Diesel Technology Defined: Powerful Terms to Get Your Career Started


Diesel engines are amazing. They’re powerful, efficient and relied upon to help keep the country rolling.

In fact, it’s estimated that there are more than 2 million diesel-powered tractor trailers hauling products, equipment, and livestock across the country right now. Diesel also fuels farm and construction equipment, military tanks and vehicles and even generators that power hospitals and small towns in remote regions.

Yes, the country leans heavily on diesel power—and the men and women who keep the engines running.

diesel mechanic job growthIn fact, the need for diesel repair technicians and mechanics is expected to grow by 12 percent between now and 2024 (according to the United States Bureau of Labor Statistics). That’s good news for people interested in becoming a leader in the industry.

If that’s you, you’re going to want an education, experience and an in-depth knowledge of how diesel engines works—and that starts by being familiar with some common terms.

Here’s a look at some powerful terms that can help get your career off and running:


Biodiesel is a buzzword in the diesel-engine industry right now. Technically speaking, biodiesel refers to the mono alkyl esters of long-chain fatty acids derived from renewable lipid feedstocks.

But what really matters is that the diesel engine industry is exploding. The country currently produces about 100 times more biodiesel than it did just 10 years ago (according to the U.S. Department of Energy). Much of it is finding its way into the engines you’ll be working on—and it’s important to understand how that impacts an engine’s function and efficiency.


Turbocharging is the process of compressing an engine’s intake air charge so that it allows more air and fuel into the cylinder—which increases the engine’s overall power. In short: Turbocharging is what makes diesel engines so much more powerful than standard, gasoline-powered engines.

The sooner you understand how turbocharging works, the sooner you’ll be on your way to being able to maintain engines, diagnose problems and fix engines that aren’t operating properly.

Federal Test Procedure

If you’re going to be a diesel mechanic or technician, you need to be aware of the Federal Test Procedure (FTP). It refers to the test cycle or test cycles the federal government uses for emission testing and certification.

The people who own the trucks you’ll be working on will depend heavily on you to make sure their engines aren’t violating emission standards. If they are, your employer could face some hefty fines.

Light Duty Vehicle (LDV)

When it comes to diesel engines, tractor trailers and farming equipment get all of the attention. But there are a growing number of passenger cars and small trucks on the roads that use diesel engines. Light duty vehicles that use diesel are gaining popularity because they are clean, quiet, and environmentally friendly (according to the Diesel Technology Forum).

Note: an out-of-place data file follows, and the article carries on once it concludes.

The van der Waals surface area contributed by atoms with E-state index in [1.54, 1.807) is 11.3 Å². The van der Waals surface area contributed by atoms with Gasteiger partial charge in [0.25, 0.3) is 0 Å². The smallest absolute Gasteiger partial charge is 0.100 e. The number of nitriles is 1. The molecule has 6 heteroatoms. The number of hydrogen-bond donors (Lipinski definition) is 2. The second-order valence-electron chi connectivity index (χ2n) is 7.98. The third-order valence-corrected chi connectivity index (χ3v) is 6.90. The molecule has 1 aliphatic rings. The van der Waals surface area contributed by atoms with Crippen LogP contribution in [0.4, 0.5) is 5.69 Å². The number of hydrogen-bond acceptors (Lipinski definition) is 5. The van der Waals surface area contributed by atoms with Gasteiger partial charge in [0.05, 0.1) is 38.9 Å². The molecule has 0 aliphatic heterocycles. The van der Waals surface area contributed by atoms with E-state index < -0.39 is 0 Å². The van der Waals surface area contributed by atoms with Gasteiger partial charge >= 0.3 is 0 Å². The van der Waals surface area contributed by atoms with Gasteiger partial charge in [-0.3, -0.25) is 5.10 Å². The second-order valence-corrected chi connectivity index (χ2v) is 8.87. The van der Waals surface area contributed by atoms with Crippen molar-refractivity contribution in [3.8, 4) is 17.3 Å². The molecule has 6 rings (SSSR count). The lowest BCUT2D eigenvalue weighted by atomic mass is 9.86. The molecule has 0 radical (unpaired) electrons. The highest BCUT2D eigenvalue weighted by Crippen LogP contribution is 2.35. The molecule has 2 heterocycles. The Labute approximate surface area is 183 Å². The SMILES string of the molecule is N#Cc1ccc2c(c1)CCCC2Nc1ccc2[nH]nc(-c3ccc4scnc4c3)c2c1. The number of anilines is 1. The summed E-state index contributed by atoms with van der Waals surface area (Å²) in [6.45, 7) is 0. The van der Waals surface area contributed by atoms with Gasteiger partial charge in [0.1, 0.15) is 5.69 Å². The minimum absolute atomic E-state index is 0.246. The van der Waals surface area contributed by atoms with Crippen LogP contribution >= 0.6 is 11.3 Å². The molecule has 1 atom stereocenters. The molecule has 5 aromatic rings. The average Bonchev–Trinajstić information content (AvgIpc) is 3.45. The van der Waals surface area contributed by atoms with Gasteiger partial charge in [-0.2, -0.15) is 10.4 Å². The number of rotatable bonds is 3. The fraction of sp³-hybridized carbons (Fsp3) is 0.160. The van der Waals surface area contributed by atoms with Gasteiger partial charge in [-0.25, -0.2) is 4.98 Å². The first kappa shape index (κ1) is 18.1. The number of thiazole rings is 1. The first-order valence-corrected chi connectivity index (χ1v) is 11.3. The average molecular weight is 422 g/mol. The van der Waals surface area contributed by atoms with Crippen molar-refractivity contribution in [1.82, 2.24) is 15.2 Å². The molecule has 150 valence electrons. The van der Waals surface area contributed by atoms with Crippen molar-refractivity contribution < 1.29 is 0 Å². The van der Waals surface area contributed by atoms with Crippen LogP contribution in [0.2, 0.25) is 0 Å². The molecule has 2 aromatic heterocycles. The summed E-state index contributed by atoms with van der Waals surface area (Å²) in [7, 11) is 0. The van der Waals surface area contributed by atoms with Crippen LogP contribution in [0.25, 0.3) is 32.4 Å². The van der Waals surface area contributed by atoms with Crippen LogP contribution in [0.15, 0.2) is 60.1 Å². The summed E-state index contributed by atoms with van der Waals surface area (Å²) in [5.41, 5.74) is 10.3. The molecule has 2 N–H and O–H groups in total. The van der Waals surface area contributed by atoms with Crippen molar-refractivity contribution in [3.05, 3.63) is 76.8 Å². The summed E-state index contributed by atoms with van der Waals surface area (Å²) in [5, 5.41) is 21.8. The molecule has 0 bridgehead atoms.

This is good news for aspiring diesel mechanics and technicians, because it means there will be more people in need of their services. After all, more light duty vehicles on the road mean more of a need for preventative maintenance, problem-solving and repairs. So if someone offers you a job working on LDVs that use diesel, at least you’ll know that it just might be a great opportunity.

Business Management

At first glance, the term “business management” might not seem to be all that important to an aspiring diesel mechanic. But if you want to be successful, you’re going to need to know the basics of business.

Yes, you’re going to need to have deep understanding and experience with diesel fuel systems, drivelines, and hydraulics and preventative maintenance inspections. But you’re also going to need to know how to source parts and equipment at the lowest possible cost. You’re going to need to understand billing and receivables so you can get paid. And you’re going to want to have a firm understanding of how to deliver customer service that will keep people coming back for more.

After all, most customers have many diesel repair mechanics and technicians from which to choose. You’re going to want their experience with you to be so great that they wouldn’t think of going anywhere else.

Get Your Education in Diesel Technology

If you are interested in joining a growing industry on which the country depends—and ready to get started in your career—connect with Advanced Technology Institute today to learn more about the Heavy Vehicle Technology with Service Management (AOS). Ask about how you can get practical experience working on engines, gain the knowledge necessary to get hired, and earn a degree in Heavy Vehicle Technology with Service Management.  Contact us by phone at 800-468-1093 or request information online.

Diesel/Heavy Vehicle Mechanic Training

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